This NGO also works on projects for children’s education, financially supporting BPL (below poverty line) children in their education, and on opening shelter homes for children and special needs children. In addition, the NGO runs over 150 training centres, and is now embarking on international collaborations for children’s schooling projects.

How has your background in psychology influenced your outlook on juvenile justice?

Juveniles/children (especially those in conflict with the law) should be treated differently from adults, because biologically, psychologically and emotionally they are not mature like adults.  Since juveniles are different from adults, juveniles who commit criminal acts should be treated differently from adults. There should be separate courts/boards, detention facilities, rules, and procedures, and laws should be made and implemented for juveniles, with the intent to protect their welfare and rehabilitate them, while protecting public safety.

In most cases, the child’s first contact with the justice system will be through a member of the police force. In your view, what are the main ways in which a negative experience with law enforcement can impact a child? How do you think the police should adapt their behaviour when dealing with children?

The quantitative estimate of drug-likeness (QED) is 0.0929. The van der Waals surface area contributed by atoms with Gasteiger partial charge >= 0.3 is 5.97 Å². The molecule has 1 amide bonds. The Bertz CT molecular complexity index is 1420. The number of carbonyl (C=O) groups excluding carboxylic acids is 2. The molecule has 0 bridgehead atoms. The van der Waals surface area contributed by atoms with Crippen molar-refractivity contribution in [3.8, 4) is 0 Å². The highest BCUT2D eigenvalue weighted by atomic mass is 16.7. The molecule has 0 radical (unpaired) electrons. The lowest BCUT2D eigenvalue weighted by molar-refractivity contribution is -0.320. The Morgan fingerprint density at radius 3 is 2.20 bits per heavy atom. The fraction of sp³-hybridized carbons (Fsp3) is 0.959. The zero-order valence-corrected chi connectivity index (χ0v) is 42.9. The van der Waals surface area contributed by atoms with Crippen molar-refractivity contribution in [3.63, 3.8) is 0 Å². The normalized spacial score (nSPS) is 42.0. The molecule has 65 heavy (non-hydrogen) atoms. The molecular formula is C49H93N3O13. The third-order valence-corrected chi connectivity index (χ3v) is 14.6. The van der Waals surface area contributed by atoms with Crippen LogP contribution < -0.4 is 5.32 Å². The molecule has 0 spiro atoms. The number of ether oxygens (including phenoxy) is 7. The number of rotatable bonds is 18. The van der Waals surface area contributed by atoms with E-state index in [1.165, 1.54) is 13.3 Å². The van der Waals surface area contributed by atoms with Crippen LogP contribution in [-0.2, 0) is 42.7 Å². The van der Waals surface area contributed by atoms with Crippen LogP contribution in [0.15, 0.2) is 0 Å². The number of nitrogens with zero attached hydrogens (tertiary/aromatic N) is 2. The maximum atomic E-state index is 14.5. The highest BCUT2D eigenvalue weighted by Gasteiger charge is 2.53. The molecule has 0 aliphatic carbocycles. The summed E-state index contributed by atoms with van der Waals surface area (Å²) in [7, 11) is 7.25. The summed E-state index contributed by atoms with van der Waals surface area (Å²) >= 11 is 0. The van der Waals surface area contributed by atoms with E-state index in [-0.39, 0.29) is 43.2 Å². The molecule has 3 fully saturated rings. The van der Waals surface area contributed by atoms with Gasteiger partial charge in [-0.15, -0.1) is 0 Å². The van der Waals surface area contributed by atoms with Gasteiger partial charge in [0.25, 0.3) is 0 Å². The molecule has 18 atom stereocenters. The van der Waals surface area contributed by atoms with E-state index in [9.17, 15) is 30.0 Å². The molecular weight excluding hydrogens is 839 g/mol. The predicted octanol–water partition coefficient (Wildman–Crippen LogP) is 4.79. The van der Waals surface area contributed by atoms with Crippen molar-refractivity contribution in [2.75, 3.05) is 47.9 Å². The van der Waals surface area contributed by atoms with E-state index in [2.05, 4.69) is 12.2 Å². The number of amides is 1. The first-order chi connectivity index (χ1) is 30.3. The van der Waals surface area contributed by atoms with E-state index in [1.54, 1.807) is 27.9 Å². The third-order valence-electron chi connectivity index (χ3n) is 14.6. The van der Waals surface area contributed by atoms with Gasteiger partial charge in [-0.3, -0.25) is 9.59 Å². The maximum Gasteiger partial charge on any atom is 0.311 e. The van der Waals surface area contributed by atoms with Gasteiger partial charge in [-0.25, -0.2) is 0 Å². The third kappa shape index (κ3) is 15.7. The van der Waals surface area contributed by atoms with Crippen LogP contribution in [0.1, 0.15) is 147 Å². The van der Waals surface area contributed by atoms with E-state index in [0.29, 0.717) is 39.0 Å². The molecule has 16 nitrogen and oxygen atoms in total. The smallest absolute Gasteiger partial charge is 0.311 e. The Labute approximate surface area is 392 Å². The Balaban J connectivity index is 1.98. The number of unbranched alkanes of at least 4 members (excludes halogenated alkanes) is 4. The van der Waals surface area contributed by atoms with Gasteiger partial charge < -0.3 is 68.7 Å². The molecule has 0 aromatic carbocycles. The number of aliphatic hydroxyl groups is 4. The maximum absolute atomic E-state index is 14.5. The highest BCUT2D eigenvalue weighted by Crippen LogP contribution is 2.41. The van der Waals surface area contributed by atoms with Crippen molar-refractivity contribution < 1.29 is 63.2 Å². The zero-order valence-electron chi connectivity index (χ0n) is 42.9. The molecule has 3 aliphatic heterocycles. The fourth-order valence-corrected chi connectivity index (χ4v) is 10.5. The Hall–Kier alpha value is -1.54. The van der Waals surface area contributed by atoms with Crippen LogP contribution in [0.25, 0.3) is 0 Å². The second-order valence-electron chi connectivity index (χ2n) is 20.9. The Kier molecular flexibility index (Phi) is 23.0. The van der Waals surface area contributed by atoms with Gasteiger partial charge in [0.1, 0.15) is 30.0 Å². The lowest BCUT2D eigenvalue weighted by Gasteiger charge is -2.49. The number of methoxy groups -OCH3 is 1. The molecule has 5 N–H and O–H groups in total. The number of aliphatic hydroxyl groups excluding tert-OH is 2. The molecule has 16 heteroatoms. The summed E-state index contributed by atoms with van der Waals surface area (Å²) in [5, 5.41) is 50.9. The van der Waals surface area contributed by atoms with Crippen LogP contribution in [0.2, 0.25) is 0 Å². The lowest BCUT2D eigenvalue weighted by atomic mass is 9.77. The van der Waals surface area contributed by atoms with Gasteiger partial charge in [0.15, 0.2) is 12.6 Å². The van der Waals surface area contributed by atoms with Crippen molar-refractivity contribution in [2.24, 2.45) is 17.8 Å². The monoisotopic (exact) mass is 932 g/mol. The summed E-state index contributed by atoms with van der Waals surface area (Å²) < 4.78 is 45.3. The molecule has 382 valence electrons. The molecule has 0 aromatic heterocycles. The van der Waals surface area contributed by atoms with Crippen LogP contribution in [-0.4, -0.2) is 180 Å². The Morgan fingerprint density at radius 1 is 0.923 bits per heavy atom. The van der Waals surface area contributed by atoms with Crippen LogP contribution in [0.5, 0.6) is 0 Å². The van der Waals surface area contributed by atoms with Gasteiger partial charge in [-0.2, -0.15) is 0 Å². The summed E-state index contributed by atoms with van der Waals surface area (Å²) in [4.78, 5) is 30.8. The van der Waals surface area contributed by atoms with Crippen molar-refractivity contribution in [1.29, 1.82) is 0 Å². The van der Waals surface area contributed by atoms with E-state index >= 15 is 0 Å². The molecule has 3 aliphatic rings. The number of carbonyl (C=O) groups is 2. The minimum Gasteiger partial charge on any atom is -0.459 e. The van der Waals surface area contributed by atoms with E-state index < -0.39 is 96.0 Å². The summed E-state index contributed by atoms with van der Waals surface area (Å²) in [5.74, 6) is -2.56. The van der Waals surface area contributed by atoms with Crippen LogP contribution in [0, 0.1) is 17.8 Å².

In the Indian Juvenile Justice System there are separate Juvenile Police Units in each and every district to deal with juveniles in conflict with the law.  If the police attend to the apprehended juvenile in police uniform, interrogate them like adults, put them in lock-ups, force them to confess and behave with juveniles like they usually do with criminals, this experience may have a negative impact. The child/juvenile may think that he is a criminal and it also may leave a traumatic experience on them, adding social stigma.

As per the Juvenile Justice (Care and Protection of Children) Act 2015 and the Juvenile Justice Model Rules, there are provisions to deal with such juveniles, such as: